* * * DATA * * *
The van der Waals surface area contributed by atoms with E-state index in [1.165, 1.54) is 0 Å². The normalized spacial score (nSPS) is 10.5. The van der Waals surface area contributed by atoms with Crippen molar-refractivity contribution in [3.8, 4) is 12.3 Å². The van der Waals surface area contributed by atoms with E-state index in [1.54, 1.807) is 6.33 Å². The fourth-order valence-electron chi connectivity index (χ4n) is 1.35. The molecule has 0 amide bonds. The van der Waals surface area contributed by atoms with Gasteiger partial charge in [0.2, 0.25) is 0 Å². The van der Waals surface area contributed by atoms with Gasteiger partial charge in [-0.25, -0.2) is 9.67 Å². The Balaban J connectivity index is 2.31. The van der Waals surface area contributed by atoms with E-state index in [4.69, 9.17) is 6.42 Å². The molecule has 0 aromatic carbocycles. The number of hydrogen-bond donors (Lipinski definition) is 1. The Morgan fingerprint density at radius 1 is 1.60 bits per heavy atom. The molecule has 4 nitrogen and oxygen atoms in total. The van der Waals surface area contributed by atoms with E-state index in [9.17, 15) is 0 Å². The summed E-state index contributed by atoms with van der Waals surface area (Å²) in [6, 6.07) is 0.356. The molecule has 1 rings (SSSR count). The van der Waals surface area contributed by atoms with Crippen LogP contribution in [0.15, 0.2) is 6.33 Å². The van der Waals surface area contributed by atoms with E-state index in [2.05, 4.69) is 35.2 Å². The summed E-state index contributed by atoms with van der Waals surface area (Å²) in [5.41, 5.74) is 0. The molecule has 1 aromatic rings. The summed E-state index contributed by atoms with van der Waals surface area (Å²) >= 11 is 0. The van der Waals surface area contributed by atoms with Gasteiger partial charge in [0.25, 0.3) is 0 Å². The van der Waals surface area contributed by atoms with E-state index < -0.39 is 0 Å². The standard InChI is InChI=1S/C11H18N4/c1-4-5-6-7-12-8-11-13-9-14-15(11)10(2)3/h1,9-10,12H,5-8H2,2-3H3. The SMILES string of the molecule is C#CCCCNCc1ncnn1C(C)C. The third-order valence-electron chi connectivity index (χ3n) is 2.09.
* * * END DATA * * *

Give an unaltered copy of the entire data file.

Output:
The van der Waals surface area contributed by atoms with E-state index in [1.165, 1.54) is 0 Å². The normalized spacial score (nSPS) is 10.5. The van der Waals surface area contributed by atoms with Crippen molar-refractivity contribution in [3.8, 4) is 12.3 Å². The van der Waals surface area contributed by atoms with E-state index in [1.54, 1.807) is 6.33 Å². The fourth-order valence-electron chi connectivity index (χ4n) is 1.35. The molecule has 0 amide bonds. The van der Waals surface area contributed by atoms with Gasteiger partial charge in [0.2, 0.25) is 0 Å². The van der Waals surface area contributed by atoms with Gasteiger partial charge in [-0.25, -0.2) is 9.67 Å². The Balaban J connectivity index is 2.31. The van der Waals surface area contributed by atoms with E-state index in [4.69, 9.17) is 6.42 Å². The molecule has 0 aromatic carbocycles. The number of hydrogen-bond donors (Lipinski definition) is 1. The Morgan fingerprint density at radius 1 is 1.60 bits per heavy atom. The molecule has 4 nitrogen and oxygen atoms in total. The van der Waals surface area contributed by atoms with E-state index in [9.17, 15) is 0 Å². The summed E-state index contributed by atoms with van der Waals surface area (Å²) in [6, 6.07) is 0.356. The molecule has 1 rings (SSSR count). The van der Waals surface area contributed by atoms with Crippen LogP contribution in [0.15, 0.2) is 6.33 Å². The van der Waals surface area contributed by atoms with E-state index in [2.05, 4.69) is 35.2 Å². The summed E-state index contributed by atoms with van der Waals surface area (Å²) in [5.41, 5.74) is 0. The molecule has 1 aromatic rings. The summed E-state index contributed by atoms with van der Waals surface area (Å²) >= 11 is 0. The van der Waals surface area contributed by atoms with Gasteiger partial charge in [0.25, 0.3) is 0 Å². The van der Waals surface area contributed by atoms with E-state index < -0.39 is 0 Å². The standard InChI is InChI=1S/C11H18N4/c1-4-5-6-7-12-8-11-13-9-14-15(11)10(2)3/h1,9-10,12H,5-8H2,2-3H3. The SMILES string of the molecule is C#CCCCNCc1ncnn1C(C)C. The third-order valence-electron chi connectivity index (χ3n) is 2.09.